It was love,” Terri said. “Sure, it’s abnormal in most people’s eyes. But
he was willing to die for it. He did die for it.”
“I sure as hell wouldn’t call it love,” Mel said. “I mean, no one knows
what he did it for. I’ve seen a lot of suicides, and l couldn’t say anyone
ever knew what they did it for.”
Mel put his hands behind his neck and tilted his chair back. “I’m not
interested in that kind of love,” he said. “If that’s love, you can have it.”
Terri said, “We were afraid. Mel even made a will out and wrote to his
brother in California who used to be a Green Beret. Mel told him who to
look for if something happened to him.”
Terri drank from her glass. She said, “But Mel’s right‐‐ we lived like
fugitives. We were afraid. Mel was, weren’t you, honey? I even called
the police at one point, but they were no help. They said they couldn’t
do anything until Ed actually did something. Isn’t that a laugh?” Terri
She poured the last of the gin into her glass and waggled the bottle. Mel
got up from the table and went to the cupboard. He took down another
“Well, Nick and I know what love is,” Laura said. “For us, I mean,” Laura
said. She bumped my knee with her knee. “You’re supposed to say
something now,” Laura said, and turned her smile on me.
For an answer, I took Laura’s hand and raised it to my lips. I made a big
production out of kissing her hand. Everyone was amused.
“We’re lucky,” I said.
“You guys,” Terri said. “Stop that now. You’re making me sick. You’re
still on the honeymoon, for God’s sake. You’re still gaga, for crying out
loud. Just wait. How long have you been together now? How long has it
been? A year? Longer than a year?”
“Going on a year and a half,” Laura said, flushed and smiling.
“Oh, now,” Terri said. “Wait a while.”
She held her drink and gazed at Laura.
“I’m only kidding,” Terri said.
Mel opened the gin and went around the table with the bottle.
“Here, you guys,” he said. “Let’s have a toast. I want to propose a toast.
A toast to love. To true love,” Mel said.
We touched glasses.
“To love,” we said.
Outside in the backyard, one of the dogs began to bark. The leaves of
the aspen that leaned past the window ticked against the glass. The
afternoon sun was like a presence in this room, the spacious light of
ease and generosity. We could have been anywhere, somewhere
enchanted. We raised our glasses again and grinned at each other like
children who had agreed on something forbidden.
“I’ll tell you what real love is,” Mel said. “I mean, I’ll give you a good
example. And then you can draw your own conclusions.” He poured
more gin into his glass. He added an ice cube and a sliver of lime. We
waited and sipped our drinks. Laura and I touched knees again. I put a
hand on her warm thigh and left it there.
“What do any of us really know about love?” Mel said. “It seems to me
we’re just beginners at love. We say we love each other and we do, I
don’t doubt it. I love Terri and Terri loves me, and you guys love each
other too. You know the kind of love I’m talking about now. Physical
love, that impulse that drives you to someone special, as well as love of
the other person’s being, his or her essence, as it were. Carnal love and,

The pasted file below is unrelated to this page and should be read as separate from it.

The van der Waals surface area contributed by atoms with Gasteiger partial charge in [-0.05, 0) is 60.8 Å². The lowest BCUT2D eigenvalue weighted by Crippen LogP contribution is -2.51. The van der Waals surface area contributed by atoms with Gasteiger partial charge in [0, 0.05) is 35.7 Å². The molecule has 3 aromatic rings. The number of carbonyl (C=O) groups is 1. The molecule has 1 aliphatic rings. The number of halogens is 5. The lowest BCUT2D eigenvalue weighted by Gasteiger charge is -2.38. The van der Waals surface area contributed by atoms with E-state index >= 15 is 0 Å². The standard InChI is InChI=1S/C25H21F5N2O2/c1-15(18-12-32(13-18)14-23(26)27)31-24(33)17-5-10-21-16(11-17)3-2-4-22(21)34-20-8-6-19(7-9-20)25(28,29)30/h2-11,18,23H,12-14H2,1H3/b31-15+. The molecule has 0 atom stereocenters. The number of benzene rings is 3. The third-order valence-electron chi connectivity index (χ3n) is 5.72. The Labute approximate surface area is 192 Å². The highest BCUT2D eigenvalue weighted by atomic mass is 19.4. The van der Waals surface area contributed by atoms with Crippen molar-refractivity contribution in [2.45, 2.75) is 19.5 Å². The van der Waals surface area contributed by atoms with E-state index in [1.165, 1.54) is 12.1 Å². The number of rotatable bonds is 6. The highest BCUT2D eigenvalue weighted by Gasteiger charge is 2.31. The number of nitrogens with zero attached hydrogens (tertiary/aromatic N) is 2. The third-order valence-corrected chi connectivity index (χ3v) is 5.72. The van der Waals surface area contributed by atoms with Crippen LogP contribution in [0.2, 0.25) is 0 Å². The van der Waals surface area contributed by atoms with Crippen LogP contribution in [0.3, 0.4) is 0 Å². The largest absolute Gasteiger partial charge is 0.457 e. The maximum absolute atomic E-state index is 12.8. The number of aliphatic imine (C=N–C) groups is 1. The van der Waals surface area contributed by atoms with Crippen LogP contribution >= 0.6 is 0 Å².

well, call it sentimental love, the day‐to‐day caring about the other
person. But sometimes I have a hard time accounting for the fact that I
must have loved my first wife too. But I did. I know I did. So I suppose I
am like Terri in that regard. Terri and Ed.” He thought about it and then
he went on. “There was a time when I thought I loved my first wife
more than life itself. But now I hate her guts. I do. How do you explain
that? What happened to that love? What happened to it, is what I’d like
to know. I wish someone could tell me. Then there’s Ed. Okay, we’re
back to Ed. He loves Terri so much he tries to kill her and he winds up
killing himself.” Mel stopped talking and swallowed from his glass. “You
guys have been together eighteen months and you love each other. It
shows all over you. You glow with it. But you both loved other people
before you met each other. You’ve both been married before, just like
us. And you probably loved other people before that too, even. Terri
and I have been together five years, been married for four. And the
terrible thing, the terrible thing is, but the good thing too, the saving
grace, you might say, is that if something happened to one of us‐‐
excuse me for saying this‐‐ but if something happened to one of us
tomorrow I think the other one, the other person, would grieve for a
while, you know, but then the surviving party would go out and love
again, have someone else soon enough. All this, all of this love we’re
talking about, it would just be a memory. Maybe not even a memory.
Am I wrong? Am I way off base? Because I want you to set me straight if
you think I’m wrong. I want to know. I mean, I don’t know anything,
and I’m the first one to admit it.”
“Mel, for God’s sake,” Terri said. She reached out and took hold of his
wrist. “Are you getting drunk? Honey? Are you drunk?”
“Honey, I’m just talking.” Mel said. “All right? I don’t have to be drunk to
say what I think. I mean, we’re all just talking, right?” Mel said. He fixed
his eyes on her.
“Sweetie, I’m not criticizing,” Terri said.
She picked up her glass.
“I’m not on call today,” Mel said. “Let me remind you of that. I am not on
call,” he said.
“Mel, we love you,” Laura said.
Mel looked at Laura. He looked at her as if he could not place her, as if
she was not the woman she was.
“Love you too, Laura,” Mel said. “And you, Nick, love you too. You know
something?” Mel said, “You guys are our pals,” Mel said.